Apr. 20th, 2007

arsenicwaltz: (Default)
"What's that face mean?"

I am sitting at the table of the ice cream parlor, as I have been for the past half hour or so, poking at my empty ice cream cup with my spoon. As ever when we're together, the conversation has been lively and unstilted - that is until now. Because now, he has announced, he's going to tell me his plan to propose to his girlfriend, and I am absolutely unable to muster as much excitement for him as he deserves. I temporize.

"I'm trying to squelch my inner stage manager. I'm sure you've got the details handled...?"

He smiles at me, and he reaches forward and touches my arm. It's like being stung, almost, like a jolt of electricity, almost, but tempered with the sinking knowledge that either he never felt it as I do, or he has taken me too well at my word. I may never know. I paste what I hope is an impish smile onto my face and look up at him, secretly searching his face for some sign of emotion aside from that happy anticipation he gets when hatching a plan. If there was any there, I cannot see it. "Go on," I tell him.

He rambles at length about his grand plan, and I ask event-plannerly detail questions, prompt him about logistics, and eventually declare it a sound plan. All the while I am dying a little inside, and I hope he will never know.

My tragedy, I think, is that I was brought up not to believe in fairy tales, but to secretly yearn for one of my own.

"That's silly," we always said.
"The princess should rescue the prince," we said.
"I am not a princess," I said, and I always held back a tear because I wished it wasn't true.

I was brought up not to believe that happiness was possible for people like me. And what I find instead is that you must make your own fairy tales in this world. Twice, I have stared the prince in the face and told him my mantra "I am not a princess", unknowingly rejected him as I rejected myself.

In that long, stimulating discussion we'd had, perhaps a year and change ago, I never realized what he might have been really asking.

"I don't believe in marriage," I told him, and my bitter, broken heart poured out a lot of nonsense because some part of me truly believed right then, that if the previous one couldn't love me enough to marry me, no other man could. My sickly heart believed it, and I let it convince my brain of the same. The brain controlled the fingers that typed out these bitter thoughts and sent them to him. And woe betide me, I believe he took my words to heart.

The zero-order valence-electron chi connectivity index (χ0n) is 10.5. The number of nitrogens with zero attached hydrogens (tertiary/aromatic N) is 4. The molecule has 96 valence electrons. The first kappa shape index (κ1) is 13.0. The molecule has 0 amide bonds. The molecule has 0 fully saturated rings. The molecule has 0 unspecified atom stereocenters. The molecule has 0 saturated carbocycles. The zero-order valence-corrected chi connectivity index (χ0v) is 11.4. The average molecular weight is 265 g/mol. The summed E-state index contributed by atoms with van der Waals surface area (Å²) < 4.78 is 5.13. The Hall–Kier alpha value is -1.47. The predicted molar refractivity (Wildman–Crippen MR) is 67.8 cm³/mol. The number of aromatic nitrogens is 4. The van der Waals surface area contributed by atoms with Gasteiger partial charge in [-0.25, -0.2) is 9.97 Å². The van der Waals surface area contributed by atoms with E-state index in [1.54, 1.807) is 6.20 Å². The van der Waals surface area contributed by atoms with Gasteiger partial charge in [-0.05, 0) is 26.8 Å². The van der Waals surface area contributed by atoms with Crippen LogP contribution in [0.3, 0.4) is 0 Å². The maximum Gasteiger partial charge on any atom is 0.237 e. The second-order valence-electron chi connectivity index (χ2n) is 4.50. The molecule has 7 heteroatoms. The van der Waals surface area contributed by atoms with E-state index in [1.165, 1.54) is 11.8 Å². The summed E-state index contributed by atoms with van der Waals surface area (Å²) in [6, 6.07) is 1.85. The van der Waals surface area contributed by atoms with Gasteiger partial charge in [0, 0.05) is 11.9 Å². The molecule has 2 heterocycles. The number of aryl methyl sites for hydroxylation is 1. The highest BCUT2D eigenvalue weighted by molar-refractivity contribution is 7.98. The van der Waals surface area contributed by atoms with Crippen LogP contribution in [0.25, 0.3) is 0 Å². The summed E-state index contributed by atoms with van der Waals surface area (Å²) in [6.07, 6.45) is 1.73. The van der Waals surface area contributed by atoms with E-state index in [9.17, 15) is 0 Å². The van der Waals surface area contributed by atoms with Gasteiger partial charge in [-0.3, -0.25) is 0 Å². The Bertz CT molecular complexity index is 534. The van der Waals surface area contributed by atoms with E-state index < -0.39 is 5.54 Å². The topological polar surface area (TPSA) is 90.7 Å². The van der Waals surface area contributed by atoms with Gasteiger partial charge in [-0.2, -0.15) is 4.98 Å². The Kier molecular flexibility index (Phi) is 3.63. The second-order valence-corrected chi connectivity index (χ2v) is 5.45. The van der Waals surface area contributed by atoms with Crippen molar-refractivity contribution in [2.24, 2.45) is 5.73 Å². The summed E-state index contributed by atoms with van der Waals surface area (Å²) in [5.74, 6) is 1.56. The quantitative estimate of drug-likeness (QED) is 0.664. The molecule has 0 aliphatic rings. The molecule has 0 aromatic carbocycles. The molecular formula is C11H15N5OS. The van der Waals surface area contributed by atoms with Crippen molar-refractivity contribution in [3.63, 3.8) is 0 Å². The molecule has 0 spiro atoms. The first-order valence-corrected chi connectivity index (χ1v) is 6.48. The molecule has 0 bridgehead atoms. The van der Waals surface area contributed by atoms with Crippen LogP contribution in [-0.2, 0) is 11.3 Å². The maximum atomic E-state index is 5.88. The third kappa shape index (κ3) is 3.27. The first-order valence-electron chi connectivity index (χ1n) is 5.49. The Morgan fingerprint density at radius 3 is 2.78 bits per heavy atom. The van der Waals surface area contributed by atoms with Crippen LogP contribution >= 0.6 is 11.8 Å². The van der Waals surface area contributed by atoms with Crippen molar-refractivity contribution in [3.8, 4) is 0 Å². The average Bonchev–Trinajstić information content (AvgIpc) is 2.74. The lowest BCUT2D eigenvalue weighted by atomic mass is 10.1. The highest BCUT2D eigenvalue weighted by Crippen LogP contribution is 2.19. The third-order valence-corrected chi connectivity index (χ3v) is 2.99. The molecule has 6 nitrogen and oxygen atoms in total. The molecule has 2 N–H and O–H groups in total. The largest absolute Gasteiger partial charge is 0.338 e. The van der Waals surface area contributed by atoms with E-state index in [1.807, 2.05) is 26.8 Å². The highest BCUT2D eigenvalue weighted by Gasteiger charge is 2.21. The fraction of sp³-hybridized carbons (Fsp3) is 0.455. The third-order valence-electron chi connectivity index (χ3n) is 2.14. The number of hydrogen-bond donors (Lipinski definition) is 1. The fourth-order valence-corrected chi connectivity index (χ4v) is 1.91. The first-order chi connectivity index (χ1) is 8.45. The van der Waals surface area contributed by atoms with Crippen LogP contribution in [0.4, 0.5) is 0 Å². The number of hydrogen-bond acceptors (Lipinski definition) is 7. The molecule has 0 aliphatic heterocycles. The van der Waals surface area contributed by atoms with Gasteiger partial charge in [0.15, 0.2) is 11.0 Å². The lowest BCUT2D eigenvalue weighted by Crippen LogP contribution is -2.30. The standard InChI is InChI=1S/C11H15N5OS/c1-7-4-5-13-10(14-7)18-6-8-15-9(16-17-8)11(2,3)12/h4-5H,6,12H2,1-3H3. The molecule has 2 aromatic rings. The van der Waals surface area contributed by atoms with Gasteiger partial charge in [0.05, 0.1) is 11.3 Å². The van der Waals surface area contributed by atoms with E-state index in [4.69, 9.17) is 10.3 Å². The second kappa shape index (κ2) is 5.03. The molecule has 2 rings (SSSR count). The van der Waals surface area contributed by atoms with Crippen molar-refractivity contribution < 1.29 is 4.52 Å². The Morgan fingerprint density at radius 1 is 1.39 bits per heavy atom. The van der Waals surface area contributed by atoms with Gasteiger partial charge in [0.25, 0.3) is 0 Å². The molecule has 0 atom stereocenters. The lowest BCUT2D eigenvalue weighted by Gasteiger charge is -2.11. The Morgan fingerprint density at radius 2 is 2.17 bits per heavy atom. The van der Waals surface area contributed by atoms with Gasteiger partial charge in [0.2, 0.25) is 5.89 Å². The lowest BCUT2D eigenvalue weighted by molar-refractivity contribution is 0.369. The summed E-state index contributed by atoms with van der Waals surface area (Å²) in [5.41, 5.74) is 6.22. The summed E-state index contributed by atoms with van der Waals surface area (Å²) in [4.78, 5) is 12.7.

It is self-centered, I tell myself, to believe that he took it as a rejection. It is silly to believe that anything would have changed had you not objected so strenuously to the ideal of marriage. But sitting across from him and watching his fairy tale unfold before me, I am both happy for him, and sick at heart and I wonder: Had I asked him, that night on the dance floor, would it be me now instead?

"We're sending invitations to everyone who brought us together. You're getting one, you know."
I must have looked startled. I only ever got what I took to be glares from the lady in question, so I wonder aloud "Did I have some part in the two of you meeting?"
He smiles then, dazzlingly. "Why yes. If I hadn't been there to see you, I would never have met her."
My heart twists a little in my chest, the invisible knife turning and turning. I can practically feel the paste on my smile slipping as he tells the story of my involvement in the meeting, so I affect a melancholy air.
"I was newly single then," I murmur, thinking of the boy who tore at my heart.
"Yes, I remember. There was some confusion about it, if I recall." He looks at me awkwardly.
We sit in silence for a moment or more.
"It's getting late," I say, giving the empty ice cream cup one final poke with my spoon. "You have classes in the morning, I'm sure."

He gives me a gentlemanly elbow as we leave the place. And as we're hugging goodbyes when he drops me at my car, the hug goes on, and on, and on, until I grow awkward and unsure in his arms. As I pull back a little he twists slightly, and kisses me on the cheek. I could cry, but I give him a brave smile. "Good luck. You'll have to tell me how it goes."

In the absence of my ability to love, I am determined to be happy for him in his.
I can only pray that, should another prince come along, I will have the self-awareness to know him for who, and what, he truly is.

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arsenicwaltz

May 2009

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